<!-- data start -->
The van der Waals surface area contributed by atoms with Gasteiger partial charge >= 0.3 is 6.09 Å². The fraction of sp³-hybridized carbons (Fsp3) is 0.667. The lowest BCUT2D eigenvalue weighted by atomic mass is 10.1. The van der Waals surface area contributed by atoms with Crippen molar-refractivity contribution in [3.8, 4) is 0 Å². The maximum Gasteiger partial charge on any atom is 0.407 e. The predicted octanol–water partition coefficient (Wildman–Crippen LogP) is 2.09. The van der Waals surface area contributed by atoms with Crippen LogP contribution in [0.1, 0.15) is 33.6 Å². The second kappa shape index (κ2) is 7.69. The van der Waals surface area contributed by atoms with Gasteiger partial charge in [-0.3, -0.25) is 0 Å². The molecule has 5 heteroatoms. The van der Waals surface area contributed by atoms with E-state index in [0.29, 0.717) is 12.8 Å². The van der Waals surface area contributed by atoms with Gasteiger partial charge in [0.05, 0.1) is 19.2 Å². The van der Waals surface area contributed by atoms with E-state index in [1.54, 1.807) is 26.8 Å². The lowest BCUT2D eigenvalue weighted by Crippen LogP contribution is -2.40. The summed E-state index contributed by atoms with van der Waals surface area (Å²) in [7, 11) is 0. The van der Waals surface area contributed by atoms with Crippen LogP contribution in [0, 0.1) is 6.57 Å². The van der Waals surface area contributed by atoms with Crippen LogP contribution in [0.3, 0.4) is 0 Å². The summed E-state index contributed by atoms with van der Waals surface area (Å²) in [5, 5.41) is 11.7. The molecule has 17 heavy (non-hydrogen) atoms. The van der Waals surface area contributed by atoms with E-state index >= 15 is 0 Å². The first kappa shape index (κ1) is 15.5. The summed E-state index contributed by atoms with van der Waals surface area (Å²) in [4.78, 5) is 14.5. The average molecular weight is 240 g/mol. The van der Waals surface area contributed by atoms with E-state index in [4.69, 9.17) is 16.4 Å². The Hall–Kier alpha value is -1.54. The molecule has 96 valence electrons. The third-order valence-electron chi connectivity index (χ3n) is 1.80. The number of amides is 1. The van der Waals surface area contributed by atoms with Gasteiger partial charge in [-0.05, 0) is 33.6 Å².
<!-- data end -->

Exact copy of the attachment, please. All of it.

The van der Waals surface area contributed by atoms with Gasteiger partial charge >= 0.3 is 6.09 Å². The fraction of sp³-hybridized carbons (Fsp3) is 0.667. The lowest BCUT2D eigenvalue weighted by atomic mass is 10.1. The van der Waals surface area contributed by atoms with Crippen molar-refractivity contribution in [3.8, 4) is 0 Å². The maximum Gasteiger partial charge on any atom is 0.407 e. The predicted octanol–water partition coefficient (Wildman–Crippen LogP) is 2.09. The van der Waals surface area contributed by atoms with Crippen LogP contribution in [0.1, 0.15) is 33.6 Å². The second kappa shape index (κ2) is 7.69. The van der Waals surface area contributed by atoms with Gasteiger partial charge in [-0.3, -0.25) is 0 Å². The molecule has 5 heteroatoms. The van der Waals surface area contributed by atoms with E-state index in [0.29, 0.717) is 12.8 Å². The van der Waals surface area contributed by atoms with Gasteiger partial charge in [0.05, 0.1) is 19.2 Å². The van der Waals surface area contributed by atoms with E-state index in [1.54, 1.807) is 26.8 Å². The lowest BCUT2D eigenvalue weighted by Crippen LogP contribution is -2.40. The summed E-state index contributed by atoms with van der Waals surface area (Å²) in [7, 11) is 0. The van der Waals surface area contributed by atoms with Crippen LogP contribution in [0, 0.1) is 6.57 Å². The van der Waals surface area contributed by atoms with Crippen LogP contribution in [0.3, 0.4) is 0 Å². The summed E-state index contributed by atoms with van der Waals surface area (Å²) in [5, 5.41) is 11.7. The molecule has 17 heavy (non-hydrogen) atoms. The van der Waals surface area contributed by atoms with E-state index >= 15 is 0 Å². The first kappa shape index (κ1) is 15.5. The summed E-state index contributed by atoms with van der Waals surface area (Å²) in [4.78, 5) is 14.5. The average molecular weight is 240 g/mol. The van der Waals surface area contributed by atoms with E-state index in [4.69, 9.17) is 16.4 Å². The Hall–Kier alpha value is -1.54. The molecule has 96 valence electrons. The third-order valence-electron chi connectivity index (χ3n) is 1.80. The number of amides is 1. The van der Waals surface area contributed by atoms with Gasteiger partial charge in [-0.05, 0) is 33.6 Å².